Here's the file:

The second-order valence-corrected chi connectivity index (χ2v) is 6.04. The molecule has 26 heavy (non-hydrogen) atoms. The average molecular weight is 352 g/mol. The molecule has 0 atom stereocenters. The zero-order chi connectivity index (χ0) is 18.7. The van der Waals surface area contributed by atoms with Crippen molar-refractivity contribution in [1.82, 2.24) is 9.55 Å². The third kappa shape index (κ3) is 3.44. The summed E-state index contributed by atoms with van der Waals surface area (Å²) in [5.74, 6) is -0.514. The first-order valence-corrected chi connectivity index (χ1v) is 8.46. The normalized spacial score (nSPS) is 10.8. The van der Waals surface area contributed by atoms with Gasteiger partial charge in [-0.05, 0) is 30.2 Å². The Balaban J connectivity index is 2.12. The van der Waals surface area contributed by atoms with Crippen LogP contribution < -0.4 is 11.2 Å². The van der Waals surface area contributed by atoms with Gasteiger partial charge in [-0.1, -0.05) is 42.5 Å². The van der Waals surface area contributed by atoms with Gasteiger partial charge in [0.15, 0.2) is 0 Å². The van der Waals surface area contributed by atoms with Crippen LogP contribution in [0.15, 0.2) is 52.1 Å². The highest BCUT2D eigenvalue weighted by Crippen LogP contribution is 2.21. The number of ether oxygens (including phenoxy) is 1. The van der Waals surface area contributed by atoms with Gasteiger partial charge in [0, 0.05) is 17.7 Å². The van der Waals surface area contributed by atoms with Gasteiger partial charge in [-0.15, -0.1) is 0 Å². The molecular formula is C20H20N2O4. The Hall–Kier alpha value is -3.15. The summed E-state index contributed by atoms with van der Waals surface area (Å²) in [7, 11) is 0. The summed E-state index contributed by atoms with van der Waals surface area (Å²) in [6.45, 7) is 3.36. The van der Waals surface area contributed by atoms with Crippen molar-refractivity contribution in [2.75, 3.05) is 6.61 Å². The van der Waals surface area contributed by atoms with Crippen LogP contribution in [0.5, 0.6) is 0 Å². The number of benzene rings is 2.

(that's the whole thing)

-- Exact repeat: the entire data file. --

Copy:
The second-order valence-corrected chi connectivity index (χ2v) is 6.04. The molecule has 26 heavy (non-hydrogen) atoms. The average molecular weight is 352 g/mol. The molecule has 0 atom stereocenters. The zero-order chi connectivity index (χ0) is 18.7. The van der Waals surface area contributed by atoms with Crippen molar-refractivity contribution in [1.82, 2.24) is 9.55 Å². The third kappa shape index (κ3) is 3.44. The summed E-state index contributed by atoms with van der Waals surface area (Å²) in [5.74, 6) is -0.514. The first-order valence-corrected chi connectivity index (χ1v) is 8.46. The normalized spacial score (nSPS) is 10.8. The van der Waals surface area contributed by atoms with Gasteiger partial charge in [-0.05, 0) is 30.2 Å². The Balaban J connectivity index is 2.12. The van der Waals surface area contributed by atoms with Crippen LogP contribution < -0.4 is 11.2 Å². The van der Waals surface area contributed by atoms with Gasteiger partial charge in [-0.1, -0.05) is 42.5 Å². The van der Waals surface area contributed by atoms with Gasteiger partial charge in [0.15, 0.2) is 0 Å². The van der Waals surface area contributed by atoms with Crippen LogP contribution in [0.15, 0.2) is 52.1 Å². The highest BCUT2D eigenvalue weighted by Crippen LogP contribution is 2.21. The number of ether oxygens (including phenoxy) is 1. The van der Waals surface area contributed by atoms with Gasteiger partial charge in [0, 0.05) is 17.7 Å². The van der Waals surface area contributed by atoms with Gasteiger partial charge in [-0.15, -0.1) is 0 Å². The molecular formula is C20H20N2O4. The Hall–Kier alpha value is -3.15. The summed E-state index contributed by atoms with van der Waals surface area (Å²) in [7, 11) is 0. The summed E-state index contributed by atoms with van der Waals surface area (Å²) in [6.45, 7) is 3.36. The van der Waals surface area contributed by atoms with Crippen molar-refractivity contribution in [2.75, 3.05) is 6.61 Å². The van der Waals surface area contributed by atoms with Crippen LogP contribution in [0.5, 0.6) is 0 Å². The number of benzene rings is 2.